How Can You Make A Difference In Your Community Essay Papers

Winner

Colleen Newton
Fairview Middle School

As students, we are constantly making decisions that shape the rest of our lives. Each choice we make can forever affect our future, our impact on society, and the way others perceive us. That’s why it is so important to develop our characters. Even a simple notion can spark a lifetime ideal – positive or negative. When we help out our communities, we are influencing ourselves in a positive way that often follows us throughout our adult lives. Each tiny thought, word, action, and habit, changes YOUR future.

This continuous sequence of events, this transformation of a single thought to one’s destiny, rests solely on you and your willpower. Middle-schoolers are at a pivotal point in their lives – and we can choose the actions that are going to shape our entire future! In my lifetime, I’ve tried to make decisions that will be constructive in the end. Our opportunities are growing, and helping others can only increase these opportunities. I’ve always felt that volunteering and community service are something that we, as citizens, are internally obligated to do. When we find a cause we care about, a cause we connect with, we are able to dedicate some time from our lives for this cause.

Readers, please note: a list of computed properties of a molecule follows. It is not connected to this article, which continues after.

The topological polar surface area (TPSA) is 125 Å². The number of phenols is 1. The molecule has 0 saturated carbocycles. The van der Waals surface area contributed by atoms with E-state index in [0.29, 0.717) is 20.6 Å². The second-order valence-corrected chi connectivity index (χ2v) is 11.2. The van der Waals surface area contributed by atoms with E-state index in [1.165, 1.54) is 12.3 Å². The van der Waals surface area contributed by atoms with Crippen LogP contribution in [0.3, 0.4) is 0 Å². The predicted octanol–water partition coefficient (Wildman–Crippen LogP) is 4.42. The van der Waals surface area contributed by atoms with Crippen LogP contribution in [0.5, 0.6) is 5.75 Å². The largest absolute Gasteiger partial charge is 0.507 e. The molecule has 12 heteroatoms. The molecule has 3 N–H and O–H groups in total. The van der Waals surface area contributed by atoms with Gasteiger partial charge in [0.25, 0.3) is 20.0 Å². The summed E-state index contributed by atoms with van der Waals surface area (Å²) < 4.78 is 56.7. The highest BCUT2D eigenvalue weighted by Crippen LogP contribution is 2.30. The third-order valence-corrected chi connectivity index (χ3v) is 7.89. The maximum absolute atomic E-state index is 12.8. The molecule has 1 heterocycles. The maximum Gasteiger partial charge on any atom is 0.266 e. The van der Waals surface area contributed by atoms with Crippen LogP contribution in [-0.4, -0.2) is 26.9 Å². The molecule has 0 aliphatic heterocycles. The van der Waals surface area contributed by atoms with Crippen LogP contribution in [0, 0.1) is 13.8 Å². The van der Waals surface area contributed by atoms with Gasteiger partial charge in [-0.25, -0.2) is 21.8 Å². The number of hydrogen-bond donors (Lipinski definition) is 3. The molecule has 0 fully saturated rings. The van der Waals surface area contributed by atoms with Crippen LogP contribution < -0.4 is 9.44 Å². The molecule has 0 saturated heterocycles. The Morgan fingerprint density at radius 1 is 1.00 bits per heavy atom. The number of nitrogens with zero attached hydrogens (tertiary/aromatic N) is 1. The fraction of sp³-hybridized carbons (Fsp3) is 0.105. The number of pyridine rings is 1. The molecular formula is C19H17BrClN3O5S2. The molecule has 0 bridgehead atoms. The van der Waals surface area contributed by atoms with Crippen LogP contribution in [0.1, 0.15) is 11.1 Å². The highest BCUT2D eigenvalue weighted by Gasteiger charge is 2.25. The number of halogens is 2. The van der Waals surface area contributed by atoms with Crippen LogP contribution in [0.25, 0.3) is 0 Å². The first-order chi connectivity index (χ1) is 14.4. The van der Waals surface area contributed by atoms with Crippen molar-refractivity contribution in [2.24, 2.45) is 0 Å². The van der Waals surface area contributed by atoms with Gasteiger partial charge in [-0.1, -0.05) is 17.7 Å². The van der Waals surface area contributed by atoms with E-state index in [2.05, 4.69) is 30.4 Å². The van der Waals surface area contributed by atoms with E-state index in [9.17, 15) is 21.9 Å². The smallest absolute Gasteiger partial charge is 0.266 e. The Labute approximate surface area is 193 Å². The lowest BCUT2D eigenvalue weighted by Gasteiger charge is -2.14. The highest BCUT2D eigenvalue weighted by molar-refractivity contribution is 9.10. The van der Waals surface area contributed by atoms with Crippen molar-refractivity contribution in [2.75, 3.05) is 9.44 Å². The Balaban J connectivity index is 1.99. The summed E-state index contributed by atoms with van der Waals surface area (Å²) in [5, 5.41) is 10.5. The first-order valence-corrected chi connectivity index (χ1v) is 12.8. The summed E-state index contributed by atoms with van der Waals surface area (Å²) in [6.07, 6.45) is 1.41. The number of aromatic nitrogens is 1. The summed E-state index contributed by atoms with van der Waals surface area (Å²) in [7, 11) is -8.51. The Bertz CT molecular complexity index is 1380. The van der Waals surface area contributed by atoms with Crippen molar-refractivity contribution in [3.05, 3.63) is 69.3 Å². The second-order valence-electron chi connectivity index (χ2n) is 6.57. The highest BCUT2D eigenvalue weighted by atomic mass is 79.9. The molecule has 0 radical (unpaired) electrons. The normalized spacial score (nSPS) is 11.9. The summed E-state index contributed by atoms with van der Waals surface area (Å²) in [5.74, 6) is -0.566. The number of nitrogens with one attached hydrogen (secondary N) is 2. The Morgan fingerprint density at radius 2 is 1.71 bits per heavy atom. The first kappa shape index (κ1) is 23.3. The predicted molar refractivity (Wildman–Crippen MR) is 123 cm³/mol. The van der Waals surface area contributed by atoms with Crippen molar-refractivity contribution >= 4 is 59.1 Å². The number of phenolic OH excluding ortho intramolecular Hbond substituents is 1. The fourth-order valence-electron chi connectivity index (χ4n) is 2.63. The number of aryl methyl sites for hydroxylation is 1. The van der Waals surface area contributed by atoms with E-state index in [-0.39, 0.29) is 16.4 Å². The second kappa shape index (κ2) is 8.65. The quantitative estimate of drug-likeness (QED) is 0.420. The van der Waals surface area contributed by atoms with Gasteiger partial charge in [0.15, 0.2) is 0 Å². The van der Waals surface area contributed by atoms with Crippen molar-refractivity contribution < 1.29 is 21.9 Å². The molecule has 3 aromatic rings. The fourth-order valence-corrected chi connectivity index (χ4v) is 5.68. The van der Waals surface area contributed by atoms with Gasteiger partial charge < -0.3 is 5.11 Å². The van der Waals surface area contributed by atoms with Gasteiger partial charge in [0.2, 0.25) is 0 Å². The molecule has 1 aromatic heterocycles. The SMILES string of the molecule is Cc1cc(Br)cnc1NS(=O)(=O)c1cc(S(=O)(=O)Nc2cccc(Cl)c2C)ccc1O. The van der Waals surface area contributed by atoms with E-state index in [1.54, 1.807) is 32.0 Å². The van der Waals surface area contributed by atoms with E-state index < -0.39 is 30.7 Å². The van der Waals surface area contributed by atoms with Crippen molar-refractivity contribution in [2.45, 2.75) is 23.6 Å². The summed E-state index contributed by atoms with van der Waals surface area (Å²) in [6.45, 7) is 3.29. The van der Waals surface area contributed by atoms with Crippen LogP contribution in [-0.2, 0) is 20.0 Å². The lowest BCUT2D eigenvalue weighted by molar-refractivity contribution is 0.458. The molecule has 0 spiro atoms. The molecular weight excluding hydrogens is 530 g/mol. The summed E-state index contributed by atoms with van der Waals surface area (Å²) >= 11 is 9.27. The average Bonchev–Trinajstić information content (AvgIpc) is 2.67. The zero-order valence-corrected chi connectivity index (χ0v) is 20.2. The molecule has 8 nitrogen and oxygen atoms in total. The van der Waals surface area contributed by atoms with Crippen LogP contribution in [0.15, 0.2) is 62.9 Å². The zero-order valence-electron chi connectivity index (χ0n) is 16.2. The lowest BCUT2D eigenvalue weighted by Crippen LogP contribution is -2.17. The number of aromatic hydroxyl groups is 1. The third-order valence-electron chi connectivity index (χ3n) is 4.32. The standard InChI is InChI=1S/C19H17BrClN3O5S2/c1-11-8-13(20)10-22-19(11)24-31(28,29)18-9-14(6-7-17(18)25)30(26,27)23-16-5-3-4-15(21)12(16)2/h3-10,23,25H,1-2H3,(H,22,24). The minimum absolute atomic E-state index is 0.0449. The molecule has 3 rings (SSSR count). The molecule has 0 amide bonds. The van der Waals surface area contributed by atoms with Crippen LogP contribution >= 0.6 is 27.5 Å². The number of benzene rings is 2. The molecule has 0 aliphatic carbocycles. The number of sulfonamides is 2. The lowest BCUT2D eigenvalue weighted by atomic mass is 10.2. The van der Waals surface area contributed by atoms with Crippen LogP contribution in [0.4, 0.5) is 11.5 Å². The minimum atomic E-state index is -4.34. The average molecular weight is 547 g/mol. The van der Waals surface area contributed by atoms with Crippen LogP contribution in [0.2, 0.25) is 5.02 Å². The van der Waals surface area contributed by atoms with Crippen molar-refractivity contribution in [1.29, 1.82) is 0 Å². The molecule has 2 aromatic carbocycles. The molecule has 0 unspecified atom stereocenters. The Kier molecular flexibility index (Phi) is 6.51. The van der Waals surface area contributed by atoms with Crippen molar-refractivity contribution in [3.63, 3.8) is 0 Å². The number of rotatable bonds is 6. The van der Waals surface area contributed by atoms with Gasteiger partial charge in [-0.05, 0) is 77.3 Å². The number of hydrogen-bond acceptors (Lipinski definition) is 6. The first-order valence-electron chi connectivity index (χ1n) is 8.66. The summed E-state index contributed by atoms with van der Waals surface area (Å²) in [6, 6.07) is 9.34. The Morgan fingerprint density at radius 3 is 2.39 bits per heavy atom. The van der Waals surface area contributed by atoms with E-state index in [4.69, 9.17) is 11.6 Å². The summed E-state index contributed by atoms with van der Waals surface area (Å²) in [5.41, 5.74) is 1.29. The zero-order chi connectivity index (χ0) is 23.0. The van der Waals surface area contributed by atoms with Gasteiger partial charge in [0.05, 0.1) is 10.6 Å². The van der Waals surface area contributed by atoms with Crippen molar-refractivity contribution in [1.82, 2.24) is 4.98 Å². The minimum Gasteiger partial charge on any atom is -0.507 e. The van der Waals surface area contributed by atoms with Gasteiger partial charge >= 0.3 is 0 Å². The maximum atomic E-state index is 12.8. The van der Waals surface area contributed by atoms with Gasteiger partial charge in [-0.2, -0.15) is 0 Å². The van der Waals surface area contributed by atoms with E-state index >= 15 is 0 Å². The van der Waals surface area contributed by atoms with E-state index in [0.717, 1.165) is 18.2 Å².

For me, this cause was homelessness. When I walk around this city, I see people trying to make it by on the street, with nothing but the clothes on their backs. For the past five years, I’ve dedicated my birthdays to volunteer work – a couple of friends and I hold a lemonade stand, where we raise funds for the shelter, and I accept only gifts of canned food for people who suffer from homelessness. It was a simple thought that has made a big difference in my life, and I hope, someone else’s life. This sympathy for people living in tough situations translated into a little fundraiser, which turned into a yearly tradition. Helping people this way has really inspired me: since, I have volunteered with the Homeless Shelter and other organizations, and I hope it has contributed to making me a more compassionate individual. A quick idea has easily morphed into a cherished ritual, and that alone should demonstrate the impact community service can have on your life.

Something as small as caring about something can change the outlook of your future. Whether you have a half-joking notion to become an actress, or a probing curiosity for science, or a love for animals: this seemingly small idea just might shape your fate. The ongoing transformation of words to actions, actions to habits, habits to character, and character to destiny, is always following us – it’s up to you to decide if you want to make a difference in this world.

Runner-Up

Simone Butler
Maclay School

“You must be the change you want to see in the world,” Gandhi once said. As a child you think that you could never make a difference in the world, but you can. It all starts with your thoughts. They soon become words, which becomes your actions, which become your habits, which become your character, which becomes your destiny.